The Daily Schedule would begin with "Fundamentals of an Aural Tradition," a class aimed at developing ear-training and tune- learning skills. This was followed in the late morning by a "Jump Start Bouzouki" class for new players taught by Landes and Sobol, with an alternative option of Greenthal's "Brittany to the Balkans" repertoire class. After the lunch break, participants could select between League's "Percussive Rhythm for Accompanists" class a kind of crash course in hearing, playing, and understanding rhythmic patterns and cycles or "Celtic Accompaniment for All Instrumentalists," a course in the theory and practice of improvised backup. The late afternoon brought classes in accompaniment: Patterson's "Irish Bouzouki" (a self- described "Riot Grrl" approach) and Greenthal's "Traditional and Contemporary Song Accompaniments" offering. Over the course of the week, evening workshops would explore "Troubadour Lore," a multi-instrument and multi-ethnic tour-de-force lecture/ demonstration from Gerald Trimble; "Celtic Techniques and Ornamentation," in which Landes broke down his astonishing translation of piping techniques to the bouzouki; a Students' Open Mic; and Sobol's master class in "Fingerstyle Cittern and Open Tunings." Later in the week Sobol, Thompson, and Steve Smith hosted workshops in composition, "Non-Celtic Bouzouki Styles," and instrument care and set-up. Concurrently with these bouzouki- oriented evening workshops were others offered for guests and accompanying family members in set and step dancing and in regional fiddle repertoires. Each evening concluded with sessions, which might at a given moment feature solos or duets, a freight-train bouzouki-powered rhythm section of Landes, Sobol, Patterson, Trimble, and Greenthal, cut with great melody playing from Justin Murphy, fiddlers Jenny Williams, Andrew Townley, and Tes Slominski, and, on the final evening, Roaring Mary-ites Sara Nisenson and Rob Greenway.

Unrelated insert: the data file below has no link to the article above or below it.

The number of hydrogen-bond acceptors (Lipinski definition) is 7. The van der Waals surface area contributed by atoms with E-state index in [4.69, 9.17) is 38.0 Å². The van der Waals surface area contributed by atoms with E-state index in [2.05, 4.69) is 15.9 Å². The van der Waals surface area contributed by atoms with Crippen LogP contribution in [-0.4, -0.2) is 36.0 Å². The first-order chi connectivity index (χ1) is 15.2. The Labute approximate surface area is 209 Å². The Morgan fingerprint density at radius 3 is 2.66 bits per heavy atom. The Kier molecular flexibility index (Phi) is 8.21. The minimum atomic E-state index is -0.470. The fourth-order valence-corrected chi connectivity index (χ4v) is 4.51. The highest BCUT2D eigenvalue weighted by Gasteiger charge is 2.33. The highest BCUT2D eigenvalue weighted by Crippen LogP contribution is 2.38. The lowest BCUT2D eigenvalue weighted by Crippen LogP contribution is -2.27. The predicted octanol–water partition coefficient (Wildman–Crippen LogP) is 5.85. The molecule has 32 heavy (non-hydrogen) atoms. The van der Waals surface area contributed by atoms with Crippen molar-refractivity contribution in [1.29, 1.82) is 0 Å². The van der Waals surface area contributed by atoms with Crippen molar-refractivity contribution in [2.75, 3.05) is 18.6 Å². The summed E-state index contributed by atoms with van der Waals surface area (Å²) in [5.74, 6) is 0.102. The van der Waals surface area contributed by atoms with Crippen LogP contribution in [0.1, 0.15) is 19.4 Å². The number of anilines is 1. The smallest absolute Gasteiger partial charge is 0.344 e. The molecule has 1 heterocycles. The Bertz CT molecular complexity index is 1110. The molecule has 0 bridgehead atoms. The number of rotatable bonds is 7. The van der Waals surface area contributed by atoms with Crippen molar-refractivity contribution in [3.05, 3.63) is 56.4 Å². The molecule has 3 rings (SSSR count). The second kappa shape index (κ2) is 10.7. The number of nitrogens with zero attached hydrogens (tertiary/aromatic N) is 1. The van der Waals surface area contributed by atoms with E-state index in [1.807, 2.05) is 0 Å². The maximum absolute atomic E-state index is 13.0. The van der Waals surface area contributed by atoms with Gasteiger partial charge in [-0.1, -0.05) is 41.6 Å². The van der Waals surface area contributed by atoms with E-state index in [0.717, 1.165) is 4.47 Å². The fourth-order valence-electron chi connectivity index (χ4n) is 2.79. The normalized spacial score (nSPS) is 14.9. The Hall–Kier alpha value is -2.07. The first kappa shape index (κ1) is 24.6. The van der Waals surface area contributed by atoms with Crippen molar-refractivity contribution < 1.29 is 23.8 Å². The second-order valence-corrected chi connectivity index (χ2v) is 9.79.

Incredible moments came not only during sessions and classes but also during the informal evening concerts: League and Landes ripping it up in O'Malley's basement on a set of reels on bouzouki and bodhran; a Cape Breton set of marches, strathspeys, and reels from fiddler Jenny Williams and percussionist League that started powerfully and ended white-hot; one student's sidesplitting improvised impersonations of each of the instructors in turn; and an fantastic suite of music from Trimble and company which segued from Turkey to North India to Donegal and back again.